The old South Boundary trail used to run the entire southern length of Glacier National Park along the Middle Fork of the Flathead River. Today it stops at the Coal Creek trailhead. The southernmost trail that traverses east and west is the Coal-Fielding Trail.

Starting at Coal Creek, you ford the Middle Fork of the Flathead River and work your way up the Coal Creek drainage, crossing it once before you get to the trail junction where you cross it one more time before working your way up and over a ridge. While the Coal Creek trail is pretty well maintained, this trail doesn’t receive much traffic, so the maintenance is a bit lower as well, so it frequently has downfall and other such “adventures” along the way. Most of this area has been burned, so the views are pretty sweet, but offers no protection from the sun.

The next creek drainage you come to is the Muir Creek drainage that you work up and over to eventually come to the Park Creek drainage. (their used to be an old trail that went down along Muir Creek to the South Boundary Trail) I met three all black wolves in this drainage and got a little bit of footage of one of them which is pretty sweet! No real great views as this area is a wooded forest.

After you ford Park Creek, you intersect the Park Creek trail that will take you north over Two Medicine Pass or south to the South Boundary trail. Continuing east has you climbing another ridge to get up and over to the Ole Creek drainage. Once again,there is another trail running north and south. North takes you past Ole Lake to Firebrand Pass while South brings you to the Walton Ranger Station near Essex. You’ll gain a bit more elevation if you choose east and spend time in an airy lodgepole pine forest with some sweet views popping up here and there until you start getting close to the patrol cabin and Elk Mountain trail junction. After that, it’s a short walk to your car across a railroad track and a little road on private property to an awaiting vehicle.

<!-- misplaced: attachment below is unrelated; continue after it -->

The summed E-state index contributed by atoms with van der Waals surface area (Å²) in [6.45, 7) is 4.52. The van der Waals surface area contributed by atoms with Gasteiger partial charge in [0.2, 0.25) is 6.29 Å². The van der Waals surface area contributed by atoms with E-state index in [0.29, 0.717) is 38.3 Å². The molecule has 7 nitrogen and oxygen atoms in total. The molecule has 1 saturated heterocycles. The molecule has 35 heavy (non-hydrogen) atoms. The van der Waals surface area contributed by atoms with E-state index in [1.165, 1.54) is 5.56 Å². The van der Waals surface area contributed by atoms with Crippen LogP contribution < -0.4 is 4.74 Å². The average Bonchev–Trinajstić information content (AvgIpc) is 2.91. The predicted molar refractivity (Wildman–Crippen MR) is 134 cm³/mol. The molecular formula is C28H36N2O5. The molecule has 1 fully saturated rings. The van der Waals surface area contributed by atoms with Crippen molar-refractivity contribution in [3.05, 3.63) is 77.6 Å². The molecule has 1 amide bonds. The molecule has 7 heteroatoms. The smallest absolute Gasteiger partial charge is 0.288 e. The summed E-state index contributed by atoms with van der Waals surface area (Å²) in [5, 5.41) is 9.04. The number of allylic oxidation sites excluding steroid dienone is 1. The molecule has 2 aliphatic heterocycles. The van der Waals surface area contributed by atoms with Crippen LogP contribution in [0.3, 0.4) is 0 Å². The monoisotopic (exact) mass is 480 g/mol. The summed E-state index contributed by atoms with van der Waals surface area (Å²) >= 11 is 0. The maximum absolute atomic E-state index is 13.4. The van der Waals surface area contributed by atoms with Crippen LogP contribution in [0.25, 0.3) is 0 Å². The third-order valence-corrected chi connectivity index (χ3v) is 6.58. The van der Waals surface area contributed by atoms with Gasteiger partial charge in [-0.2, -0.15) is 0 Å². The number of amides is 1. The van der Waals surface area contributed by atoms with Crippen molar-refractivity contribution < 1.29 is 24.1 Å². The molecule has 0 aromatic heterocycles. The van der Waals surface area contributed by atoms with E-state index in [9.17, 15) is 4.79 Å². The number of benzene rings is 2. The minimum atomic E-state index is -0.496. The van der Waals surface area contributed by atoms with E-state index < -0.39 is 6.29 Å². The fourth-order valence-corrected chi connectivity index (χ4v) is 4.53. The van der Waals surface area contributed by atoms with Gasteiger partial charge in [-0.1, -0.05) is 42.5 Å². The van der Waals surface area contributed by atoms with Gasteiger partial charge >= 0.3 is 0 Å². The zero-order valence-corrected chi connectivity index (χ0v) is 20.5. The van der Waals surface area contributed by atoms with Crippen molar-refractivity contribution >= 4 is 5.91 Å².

This trip is a bigger trip at over 23 miles and about 6,000 feet of elevation gain with one river crossing and at least 4 creek crossings. It’s a great fall trip and offers some nice solitude and animals that don’t get much human contact.

The following drainages are visited by this trail with links to the blogs
Coal Creek Drainage (Only the Coal Creek drainage, not the Nyack or South Boundary Trail)
Park Creek Drainage (Only the Park Creek drainage, not Two Medicine)
Ole Creek Drainage (Only the Ole Creek Drainage, not Autumn Creek or Firebrand Pass)
Elk Mountain

Coal - Fielding Trail

8 thoughts on “Coal – Fielding Trail

  1. 6000 feet of elevation gain!!!! The Grand Canyon was easier than that!

    1. But do they have wolves? 😉

  2. I’ve thought about trying part of the Fielding-Coal Creek route for years, now, but it always seemed too masochistic … but you made it look like something I ought to try.

    And that last few seconds of video is by far the coolest of the entire Hike 734 series. Totally made my day. 🙂

    1. Well you can see it on my face when I did the blog. That one was looming pretty foreboding and I think God wanted to give me a little nudge in the middle by giving me quite the experience! Glad it made your day as it certainly did when it happened to me!

  3. I hiked COA to PAR last week as part of an 8 day trip, and you are right about the crazy amount of downfall on the Fielding. It definitely tests your mettle as you cross hundreds of trees. Fortunately, we met up with some NPS and Sierra Club volunteers who are working to clear trees and brush near the Park Creek junction to make it a little more passable.

    1. Did you see my wolves while you were there? 😉

      1. No wolves, but I did see four black bears (including two cubs) between PAR and UPP, which was by far the wildlife highlight of the trip.

        1. Excellent!

Leave a Reply

Your email address will not be published. Required fields are marked *

This site uses Akismet to reduce spam. Learn how your comment data is processed.